Brett Wallach said his first memories of Major League Baseball were shagging in the Dodger Stadium outfield during batting practice, as his father, then-infielder Tim Wallach, prepared to help the Dodgers win.
It may soon be Brett Wallach’s turn to help the Blue Crew himself, after he was taken in the third round by the Dodgers, 96th overall, in the Major League Draft that began Tuesday.
Brett Wallach, 20, the Southern California and Orange Empire Conference Player of the Year who led Orange Coast College to the school’s first state championship since 1980, will now have to decide whether to join the organization for which his dad now works and his older brother plays, or continue on at Long Beach State.
“I remember shagging at Dodger Stadium,” Wallach said recently of his first memories of his dad’s career, which lasted 17 seasons and included five All-Star Game appearances, three Gold Gloves as a third baseman and two Silver Slugger awards (given to the top hitter in each league at each position)
The younger Wallach, a 6-foot-2, 180-pounder who pitched and played first base for OCC as a sophomore, was selected as a right-handed pitcher.
Projected as a Friday night starter at Long Beach State, according to OCC Coach John Altobelli, Wallach was 10-1 with a 2.26 earned-run average and four saves for the 37-14 Pirates. He struck out 111 in 103 2/3 innings and earned a victory and a save in three state tournament wins in Fresno. Yet his contributions were hardly confined to the mound.
Batting cleanup, he hit .371 with three home runs and 48 runs batted it.
It’s clear, however, that his future is trying to foil hitters, not pitchers, though his pitching career is still getting off the ground.
He said he pitched in youth leagues growing up, but threw only two innings his senior year at Orange Lutheran High.
Wallach said his best fastball topped out at 87 mph in high school, but now regularly hits between 90 and 92 mph on the radar gun. He also throws a slider and has been working to develop a changeup.
“My velocity kind of came late; it’s weird,” said Wallach, who was 5-foot-4 as a high school freshman and weighed 160 pounds in his final prep campaign, during which he played shortstop.
Wallach played shortstop and first base as a freshman at Orange Coast, but was also utilized as the closer. He had 10 saves, won three of five decisions and posted a 3.36 ERA, fanning 30 in 31 2/3 innings. He also hit .288 with 19 RBIs.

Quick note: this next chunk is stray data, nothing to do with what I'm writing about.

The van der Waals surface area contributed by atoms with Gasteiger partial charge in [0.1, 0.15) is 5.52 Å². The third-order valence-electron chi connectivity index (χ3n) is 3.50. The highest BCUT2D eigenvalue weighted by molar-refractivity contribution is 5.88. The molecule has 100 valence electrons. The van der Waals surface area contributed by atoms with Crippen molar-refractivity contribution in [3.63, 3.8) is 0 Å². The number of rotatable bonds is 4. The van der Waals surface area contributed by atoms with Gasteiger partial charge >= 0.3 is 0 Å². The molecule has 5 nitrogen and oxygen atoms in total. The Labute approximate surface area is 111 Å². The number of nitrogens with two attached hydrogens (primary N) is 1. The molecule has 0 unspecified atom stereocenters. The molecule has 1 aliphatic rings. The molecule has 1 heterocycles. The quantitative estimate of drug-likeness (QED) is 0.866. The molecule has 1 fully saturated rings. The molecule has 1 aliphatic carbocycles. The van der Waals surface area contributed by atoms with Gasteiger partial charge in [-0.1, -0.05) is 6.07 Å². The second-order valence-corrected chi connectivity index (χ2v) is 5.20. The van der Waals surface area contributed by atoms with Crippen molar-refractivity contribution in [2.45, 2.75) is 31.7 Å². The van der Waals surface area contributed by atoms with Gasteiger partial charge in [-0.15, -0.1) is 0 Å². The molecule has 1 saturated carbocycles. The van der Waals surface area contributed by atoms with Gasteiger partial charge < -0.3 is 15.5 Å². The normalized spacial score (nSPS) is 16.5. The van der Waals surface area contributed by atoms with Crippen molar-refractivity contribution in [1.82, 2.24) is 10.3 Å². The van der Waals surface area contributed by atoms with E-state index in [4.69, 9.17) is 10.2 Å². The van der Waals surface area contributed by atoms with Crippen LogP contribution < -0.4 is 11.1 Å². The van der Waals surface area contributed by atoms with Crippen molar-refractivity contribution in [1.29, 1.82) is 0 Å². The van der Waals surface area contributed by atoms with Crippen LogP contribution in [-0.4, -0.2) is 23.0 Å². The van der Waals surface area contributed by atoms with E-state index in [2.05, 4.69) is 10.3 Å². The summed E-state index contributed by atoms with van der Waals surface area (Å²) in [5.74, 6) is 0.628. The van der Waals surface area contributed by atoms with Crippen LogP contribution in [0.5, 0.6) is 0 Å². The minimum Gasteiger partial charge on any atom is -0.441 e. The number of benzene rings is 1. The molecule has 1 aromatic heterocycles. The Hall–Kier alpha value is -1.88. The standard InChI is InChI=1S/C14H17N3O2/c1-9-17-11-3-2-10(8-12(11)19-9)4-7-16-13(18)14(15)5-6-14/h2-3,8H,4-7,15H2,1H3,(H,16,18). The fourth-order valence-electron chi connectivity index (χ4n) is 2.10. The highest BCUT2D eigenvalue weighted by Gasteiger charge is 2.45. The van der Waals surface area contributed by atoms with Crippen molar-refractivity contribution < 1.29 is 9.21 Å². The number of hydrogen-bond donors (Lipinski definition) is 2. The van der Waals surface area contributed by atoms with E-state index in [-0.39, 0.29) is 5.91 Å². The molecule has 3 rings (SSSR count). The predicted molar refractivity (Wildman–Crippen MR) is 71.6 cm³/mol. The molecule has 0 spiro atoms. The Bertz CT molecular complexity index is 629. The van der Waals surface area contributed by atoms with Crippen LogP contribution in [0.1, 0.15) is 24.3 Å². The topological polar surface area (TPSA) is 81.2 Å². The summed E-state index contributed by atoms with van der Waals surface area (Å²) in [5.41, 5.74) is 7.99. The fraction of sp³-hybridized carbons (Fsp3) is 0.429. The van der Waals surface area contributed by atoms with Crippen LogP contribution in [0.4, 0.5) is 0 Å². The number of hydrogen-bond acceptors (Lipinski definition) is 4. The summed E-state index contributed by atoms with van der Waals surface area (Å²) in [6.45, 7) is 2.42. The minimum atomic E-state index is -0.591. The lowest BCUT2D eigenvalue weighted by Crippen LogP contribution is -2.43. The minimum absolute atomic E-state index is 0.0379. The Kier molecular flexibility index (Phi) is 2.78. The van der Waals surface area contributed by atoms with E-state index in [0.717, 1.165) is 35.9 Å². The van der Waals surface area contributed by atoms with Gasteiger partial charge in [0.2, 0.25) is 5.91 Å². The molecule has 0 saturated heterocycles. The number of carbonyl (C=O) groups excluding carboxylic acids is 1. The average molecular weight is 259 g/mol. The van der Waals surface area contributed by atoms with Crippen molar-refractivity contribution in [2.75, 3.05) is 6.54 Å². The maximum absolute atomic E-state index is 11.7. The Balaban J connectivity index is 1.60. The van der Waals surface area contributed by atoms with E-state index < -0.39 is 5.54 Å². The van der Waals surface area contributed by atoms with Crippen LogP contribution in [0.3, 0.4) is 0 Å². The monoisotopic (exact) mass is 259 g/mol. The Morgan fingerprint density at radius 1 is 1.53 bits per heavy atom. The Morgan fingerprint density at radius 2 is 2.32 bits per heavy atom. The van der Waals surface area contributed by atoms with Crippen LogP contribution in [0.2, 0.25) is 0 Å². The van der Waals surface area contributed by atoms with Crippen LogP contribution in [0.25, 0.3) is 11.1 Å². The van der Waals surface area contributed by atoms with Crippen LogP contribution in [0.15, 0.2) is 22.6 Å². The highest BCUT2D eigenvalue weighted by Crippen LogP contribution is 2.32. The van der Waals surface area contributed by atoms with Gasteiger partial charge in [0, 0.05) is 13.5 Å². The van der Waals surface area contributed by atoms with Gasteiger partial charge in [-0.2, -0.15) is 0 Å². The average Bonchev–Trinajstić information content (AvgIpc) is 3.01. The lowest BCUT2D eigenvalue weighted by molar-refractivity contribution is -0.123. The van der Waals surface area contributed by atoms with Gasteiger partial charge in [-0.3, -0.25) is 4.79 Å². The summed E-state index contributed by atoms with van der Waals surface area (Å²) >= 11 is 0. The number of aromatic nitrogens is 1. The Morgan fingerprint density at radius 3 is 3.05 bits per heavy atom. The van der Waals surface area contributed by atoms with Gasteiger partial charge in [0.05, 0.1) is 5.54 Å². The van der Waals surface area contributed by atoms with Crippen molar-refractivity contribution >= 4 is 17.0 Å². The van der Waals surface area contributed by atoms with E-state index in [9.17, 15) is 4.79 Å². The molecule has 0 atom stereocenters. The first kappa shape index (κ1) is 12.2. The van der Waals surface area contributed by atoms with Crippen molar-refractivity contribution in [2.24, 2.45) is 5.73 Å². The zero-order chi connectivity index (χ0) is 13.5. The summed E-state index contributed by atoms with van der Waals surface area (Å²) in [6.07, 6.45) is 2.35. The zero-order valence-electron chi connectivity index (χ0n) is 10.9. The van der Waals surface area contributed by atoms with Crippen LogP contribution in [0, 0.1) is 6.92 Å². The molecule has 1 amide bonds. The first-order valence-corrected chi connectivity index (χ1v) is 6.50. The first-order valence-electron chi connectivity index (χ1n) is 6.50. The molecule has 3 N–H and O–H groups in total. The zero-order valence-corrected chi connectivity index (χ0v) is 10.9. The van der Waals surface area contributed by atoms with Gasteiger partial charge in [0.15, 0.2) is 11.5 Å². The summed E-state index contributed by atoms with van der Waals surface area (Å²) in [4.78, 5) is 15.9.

He signed with Long Beach State during the fall of 2008 as a pitcher and Altobelli talked before the 2009 season about perhaps fazing Wallach out of the batting order. Instead, Wallach’s bat became one of the Pirates’ featured weapons.
Altobelli, who called Wallach the best pitcher he has had in 18 seasons at OCC, said Wallach may also have been the best clutch hitter with two outs and runners in scoring position that he has seen during his tenure at the school.
Tim Wallach played collegiately at Cal State Fullerton, where he won the Golden Spikes award as the nation’s top player and helped the Titans claim the program’s first NCAA title. He made his big league debut in 1979 and went on to collect 260 home runs, 2,085 hits and 1,125 RBIs in The Show. His lifetime batting average is .257.
Tim Wallach, who played at University High in Irvine, is now the manager of the Dodgers’ Class AAA affiliate, the Albuquerque Isotopes. He was the Dodgers hitting coach in 2004 and 2005 under then-manager Jim Tracy.
Matt Wallach, Brett’s brother who played at Cypress College and Cal State Fullerton and was not drafted, is now playing with the Great Lakes Loons, a Class A affiliate of the Dodgers.
Tim Wallach was selected in the eighth round of the 1978 draft as a Cal State Fullerton junior, but elected not to sign.
Brett Wallach was the only local player selected on the first day of the three-day draft that continues today with rounds four through 30. Rounds 31 through 50 will be held Thursday.